Is the decline in violent crime reflected in rates of IPV? Two reports in the series answer yes. Samuel Walker (University of Nebraska) indicates in “Interpersonal Violence and the Great Crime Drop” that “Between 1993 and 2010 IPV fell by 64 percent.” CCF intern Jessica Wheeler’s examination of the National Crime Victimization Survey (NCVS) in “A Review of National Crime Victim Victimization Findings on Rape and Sexual Assault” suggests that rates have been declining since 1973–with important caveats such as the NCVS’s neglect of military populations.

Undercounting on college campuses – and neglecting women who aren’t in school

In a detailed study of “Sexual Assault on Campus” University of Michigan scholars Elizabeth Armstrong and Jamie Budnick explain that while rates of IPV are declining, these rates are systematically underestimated – and have been from the beginning of IPV data collection.

For example, Armstrong and Budnick report, a national panel of researchers unanimously concluded that the NCVS techniques “likely inhibit reporting of assaults. Studies have consistently shown that many women do not label as ‘rape’ or define as criminal many sexual incidents that are unwanted and meet standards of forcible rape.” In addition, the way the NCVS is collected does not ensure privacy. “The interviewer is required to question everyone 12 and older at designated households, which means that all residents know what others are being asked. These oral interviews may be overheard,” which can inhibit people’s responses about controversial issues, explain the authors. Their report includes a detailed overview of data sources on sexual assault so that readers can examine the strengths and weaknesses of available data directly.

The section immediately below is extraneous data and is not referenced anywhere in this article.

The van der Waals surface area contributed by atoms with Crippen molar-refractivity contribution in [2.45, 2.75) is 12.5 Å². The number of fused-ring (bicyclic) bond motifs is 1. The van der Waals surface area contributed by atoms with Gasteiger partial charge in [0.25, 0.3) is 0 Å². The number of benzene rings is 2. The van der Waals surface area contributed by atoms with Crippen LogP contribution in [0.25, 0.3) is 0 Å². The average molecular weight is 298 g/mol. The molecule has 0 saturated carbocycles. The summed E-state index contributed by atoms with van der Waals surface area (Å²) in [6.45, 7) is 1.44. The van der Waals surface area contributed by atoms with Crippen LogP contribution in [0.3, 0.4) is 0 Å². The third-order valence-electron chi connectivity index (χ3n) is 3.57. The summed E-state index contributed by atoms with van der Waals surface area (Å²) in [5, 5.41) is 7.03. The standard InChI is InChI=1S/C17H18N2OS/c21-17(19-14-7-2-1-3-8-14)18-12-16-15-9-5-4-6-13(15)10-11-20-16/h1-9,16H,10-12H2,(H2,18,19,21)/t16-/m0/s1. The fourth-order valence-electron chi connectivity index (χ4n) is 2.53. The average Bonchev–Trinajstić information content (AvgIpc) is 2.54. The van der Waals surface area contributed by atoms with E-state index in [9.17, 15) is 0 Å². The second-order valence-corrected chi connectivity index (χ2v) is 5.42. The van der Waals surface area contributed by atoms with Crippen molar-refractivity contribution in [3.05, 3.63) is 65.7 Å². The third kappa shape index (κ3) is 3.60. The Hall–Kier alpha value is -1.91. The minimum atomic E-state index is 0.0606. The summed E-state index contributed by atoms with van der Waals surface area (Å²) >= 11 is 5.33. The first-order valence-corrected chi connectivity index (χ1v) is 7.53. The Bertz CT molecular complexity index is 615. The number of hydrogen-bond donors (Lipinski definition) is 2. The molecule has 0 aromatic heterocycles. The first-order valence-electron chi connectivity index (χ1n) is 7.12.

How common is IPV? The authors cite surveys ranging from a low of 14 to a high of 25 percent, which suggests that “the 1 in 5 statistic so frequently quoted is reasonable, even though inexact. The two most comparable recent surveys—the CSA and OCSLS [see data sources] — converge on a figure of 25 to 26 percent of college women experiencing sexual assault while in college.”